Yahoo announced Tuesday it has agreed to acquire behavioral targeting network interclick for about $270 million in cash. The Web portal said the deal, in which it valued interclick at $9 a share, would enhance its data-targeting and optimization capabilities. It will also provide new premium inventory supply drawn from disparate sources.
"This investment underscores our focus on enhancing the performance of both our guaranteed and nonguaranteed display business across Yahoo and our partner sites and, combined with Yahoo's reach and advertising leadership, will deliver a powerful solution for marketers," said Ross Levinsohn, EVP, Americas region.
Yahoo’s display ad growth has slowed significantly in the the last two quarters, in part because of challenges monetizing remnant inventory.
Tim Morse, Yahoo’s interim CEO, conceded in the company’s third-quarter conference call that it needed to improve yield on its nonguaranteed ad inventory. The addition of interclick’s optimization technology and ad sales force could help Yahoo address that issue.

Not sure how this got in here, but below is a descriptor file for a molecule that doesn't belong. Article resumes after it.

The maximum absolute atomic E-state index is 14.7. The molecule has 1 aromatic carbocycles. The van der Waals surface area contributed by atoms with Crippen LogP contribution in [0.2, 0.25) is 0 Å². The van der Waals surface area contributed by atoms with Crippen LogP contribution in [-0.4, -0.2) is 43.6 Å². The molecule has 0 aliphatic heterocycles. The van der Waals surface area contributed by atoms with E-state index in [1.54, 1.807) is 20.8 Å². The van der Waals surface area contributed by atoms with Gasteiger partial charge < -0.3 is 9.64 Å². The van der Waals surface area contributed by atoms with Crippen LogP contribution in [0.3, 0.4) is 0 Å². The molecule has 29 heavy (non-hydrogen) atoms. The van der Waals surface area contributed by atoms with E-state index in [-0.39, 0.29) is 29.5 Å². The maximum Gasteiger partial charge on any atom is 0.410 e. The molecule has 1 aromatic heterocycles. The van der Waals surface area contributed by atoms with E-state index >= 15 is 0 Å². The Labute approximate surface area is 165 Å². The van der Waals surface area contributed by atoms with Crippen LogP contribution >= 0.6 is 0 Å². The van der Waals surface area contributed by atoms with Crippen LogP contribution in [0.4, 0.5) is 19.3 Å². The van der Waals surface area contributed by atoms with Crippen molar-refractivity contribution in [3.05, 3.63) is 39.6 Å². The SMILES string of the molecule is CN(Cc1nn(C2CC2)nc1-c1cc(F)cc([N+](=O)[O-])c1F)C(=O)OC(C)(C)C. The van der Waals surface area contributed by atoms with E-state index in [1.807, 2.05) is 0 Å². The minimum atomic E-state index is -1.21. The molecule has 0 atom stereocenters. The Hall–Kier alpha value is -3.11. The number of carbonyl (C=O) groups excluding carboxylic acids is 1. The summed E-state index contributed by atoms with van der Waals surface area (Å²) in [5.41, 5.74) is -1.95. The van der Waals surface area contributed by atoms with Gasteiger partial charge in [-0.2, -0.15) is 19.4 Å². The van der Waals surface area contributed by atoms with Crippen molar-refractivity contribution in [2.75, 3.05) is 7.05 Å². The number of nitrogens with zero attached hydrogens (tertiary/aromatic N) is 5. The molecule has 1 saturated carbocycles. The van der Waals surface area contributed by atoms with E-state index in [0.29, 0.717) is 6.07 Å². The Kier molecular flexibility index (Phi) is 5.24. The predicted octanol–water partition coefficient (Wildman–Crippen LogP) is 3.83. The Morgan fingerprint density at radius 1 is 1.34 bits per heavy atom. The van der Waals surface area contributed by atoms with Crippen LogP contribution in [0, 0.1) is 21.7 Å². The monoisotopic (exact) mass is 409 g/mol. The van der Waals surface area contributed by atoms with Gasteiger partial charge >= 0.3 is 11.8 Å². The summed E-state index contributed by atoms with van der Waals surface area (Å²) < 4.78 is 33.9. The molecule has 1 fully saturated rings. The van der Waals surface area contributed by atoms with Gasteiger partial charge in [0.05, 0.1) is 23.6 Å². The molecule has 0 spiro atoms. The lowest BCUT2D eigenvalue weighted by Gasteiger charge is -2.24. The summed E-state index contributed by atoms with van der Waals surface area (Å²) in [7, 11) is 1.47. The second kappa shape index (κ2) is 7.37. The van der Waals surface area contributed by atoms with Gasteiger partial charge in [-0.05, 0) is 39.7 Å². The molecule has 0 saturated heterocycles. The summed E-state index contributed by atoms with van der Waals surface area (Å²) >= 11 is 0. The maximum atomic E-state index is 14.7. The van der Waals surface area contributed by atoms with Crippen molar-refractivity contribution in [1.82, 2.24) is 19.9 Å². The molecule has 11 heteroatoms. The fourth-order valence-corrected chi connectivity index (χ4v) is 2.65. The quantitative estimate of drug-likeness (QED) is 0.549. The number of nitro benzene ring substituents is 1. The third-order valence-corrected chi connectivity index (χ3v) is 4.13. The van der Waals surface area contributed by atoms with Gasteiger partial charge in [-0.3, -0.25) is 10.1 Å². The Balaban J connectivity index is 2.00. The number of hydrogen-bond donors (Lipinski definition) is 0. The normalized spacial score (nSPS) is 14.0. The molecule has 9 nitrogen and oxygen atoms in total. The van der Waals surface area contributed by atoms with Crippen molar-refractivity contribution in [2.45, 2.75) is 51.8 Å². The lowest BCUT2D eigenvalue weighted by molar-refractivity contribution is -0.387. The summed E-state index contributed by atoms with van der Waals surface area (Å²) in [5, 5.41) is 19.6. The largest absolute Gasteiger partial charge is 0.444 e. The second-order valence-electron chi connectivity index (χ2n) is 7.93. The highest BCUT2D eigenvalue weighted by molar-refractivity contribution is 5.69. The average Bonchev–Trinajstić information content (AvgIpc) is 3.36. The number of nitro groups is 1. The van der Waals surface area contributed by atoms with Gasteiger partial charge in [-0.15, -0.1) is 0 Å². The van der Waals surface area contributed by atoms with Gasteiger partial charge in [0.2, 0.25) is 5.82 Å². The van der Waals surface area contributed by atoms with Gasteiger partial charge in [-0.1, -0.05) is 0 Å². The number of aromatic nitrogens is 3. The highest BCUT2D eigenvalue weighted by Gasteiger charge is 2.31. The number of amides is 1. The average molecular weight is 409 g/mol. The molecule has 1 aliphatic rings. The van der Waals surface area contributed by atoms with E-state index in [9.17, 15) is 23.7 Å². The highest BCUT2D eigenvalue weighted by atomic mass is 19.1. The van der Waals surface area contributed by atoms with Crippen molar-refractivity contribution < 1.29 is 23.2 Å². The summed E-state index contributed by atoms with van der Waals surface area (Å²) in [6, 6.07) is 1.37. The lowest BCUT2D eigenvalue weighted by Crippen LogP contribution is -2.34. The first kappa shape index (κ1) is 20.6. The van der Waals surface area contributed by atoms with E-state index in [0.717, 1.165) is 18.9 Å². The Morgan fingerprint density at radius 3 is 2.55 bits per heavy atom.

Through its Open Segment Manager data-valuation platform, interclick aims to help marketers boost the effectiveness of their online display and video campaigns. The company ran into legal problems earlier this year when it was sued by a New York resident for allegedly violating her privacy by using “history-sniffing” technology. A federal judge in August threw out a potential class action against four major advertisers accused of working with interclick to use the history-tracking techniques, but the lawsuit against interlick was not entirely dismissed.
Interclick founder and CEO Michael Katz stated that the combination of Yahoo's premium data and inventory with the company’s platforms will create “tremendous value” for clients. The deal is expected to close by early 2012.
The transaction comes as Yahoo continues to search for a new CEO and pursues a strategic review, which could lead to the sale of part or all of the company. Given the turmoil surrounding Yahoo, analyst Ben Schachter of Macquarie Research said the timing of the interclick acquisition was surprising. But in a research note Tuesday, he concluded that the deal wouldn't have a direct bearing on a larger Yahoo deal, given its relatively small size.